Together these farms are assisting in the vision of a multi-farm CSA or Community Supported Agriculture model for the Good Food Collective. In a CSA, people buy into farms as shareholders an in return receive a share of the farms weekly harvest. This model enables the farms to receive support and money up fron,t and to benefit people with local and fresh produce (see the offerings of each farm above).

The commitment of Chris Hartman and Head Water Foods Inc. is to bring, “individual, social, economic, and ecological health to the Rochester community.”

I want to thank Chris for his commitment to bringing Rochester’s agricultural offerings to the surface, and to bringing attention to the incredible wealth that our local farms are injecting into our city. I ultimately believe that if we can continue to highlight the profound local and regional agriculture that exists around Rochester, we can become known as a world class agricultural destination.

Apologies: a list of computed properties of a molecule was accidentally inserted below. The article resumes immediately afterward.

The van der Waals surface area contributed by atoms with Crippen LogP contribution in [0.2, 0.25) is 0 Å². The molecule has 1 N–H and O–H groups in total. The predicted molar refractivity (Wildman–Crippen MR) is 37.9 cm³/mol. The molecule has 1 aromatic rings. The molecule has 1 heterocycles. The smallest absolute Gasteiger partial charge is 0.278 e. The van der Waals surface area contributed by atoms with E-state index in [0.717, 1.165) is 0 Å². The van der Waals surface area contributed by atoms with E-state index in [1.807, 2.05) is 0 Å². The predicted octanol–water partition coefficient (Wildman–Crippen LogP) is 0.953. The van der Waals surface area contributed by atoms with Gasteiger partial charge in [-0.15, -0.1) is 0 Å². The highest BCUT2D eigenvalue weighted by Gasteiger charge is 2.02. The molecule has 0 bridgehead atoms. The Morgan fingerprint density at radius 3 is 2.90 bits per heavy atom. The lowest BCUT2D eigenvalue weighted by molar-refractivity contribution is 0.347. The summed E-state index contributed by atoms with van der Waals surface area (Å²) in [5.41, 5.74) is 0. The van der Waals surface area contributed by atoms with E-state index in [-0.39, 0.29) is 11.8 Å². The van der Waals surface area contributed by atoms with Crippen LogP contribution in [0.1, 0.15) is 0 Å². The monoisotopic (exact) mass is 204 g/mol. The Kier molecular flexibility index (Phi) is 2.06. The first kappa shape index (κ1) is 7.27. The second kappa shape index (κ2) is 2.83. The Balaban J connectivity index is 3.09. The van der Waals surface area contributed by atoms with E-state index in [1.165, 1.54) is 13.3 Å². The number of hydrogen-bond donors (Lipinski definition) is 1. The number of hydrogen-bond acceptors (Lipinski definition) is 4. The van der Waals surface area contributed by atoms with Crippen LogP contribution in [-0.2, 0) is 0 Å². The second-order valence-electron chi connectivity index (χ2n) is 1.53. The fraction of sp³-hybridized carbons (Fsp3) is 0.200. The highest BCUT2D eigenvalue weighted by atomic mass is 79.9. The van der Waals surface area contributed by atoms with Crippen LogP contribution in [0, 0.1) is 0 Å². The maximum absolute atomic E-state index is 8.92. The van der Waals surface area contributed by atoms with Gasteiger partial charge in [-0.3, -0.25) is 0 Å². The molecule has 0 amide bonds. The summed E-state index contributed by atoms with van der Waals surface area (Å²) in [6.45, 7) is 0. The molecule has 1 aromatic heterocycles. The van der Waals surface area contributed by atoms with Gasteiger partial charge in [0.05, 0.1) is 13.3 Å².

The impact on our neighborhoods, our city, and our communities could be tremendous! Support our local farmers and support our city in becoming known for our agritourism.

On the Web:

The Good Food Collective

Edible Finger Lakes Article (Chris influence on the South Wedge Farmers Market)

The South Wedge Farmers Market

“The Food Less Traveled”-The South Wedge Farmers’ Market

I had the recent privilege of attending the South Wedge Farmers’ Market for the first time this season and found the market to be a wonderful place of dialogue and community. This market is a wonderful example of the organized efforts of the South Wedge Planning Committee (SWPC), and reflects the commitment of the organization to build community throughout the neighborhood. [The market meets every Thursday from 4-7 pm at 100 Alexander St. (Boulder Coffee Parking Lot.)]

The market is officially run by the SWPC which serves one of the oldest neighborhoods in the city of Rochester. I am proud to call this my new neighborhood and just moved here this past May (more on that in another post perhaps).

The South Wedge Farmers’ Market has been an inspiration to many other markets in the area because of  its strong focus on community, commitment to local produce, and neighborhood identity. The market is now entering it’s 4th year anniversary.

The market has a very strong focus on very local produce and goods, and boasts the fact that everything at the market comes from no more than 100 miles away. The official motto of the marketplace is “the food less traveled.”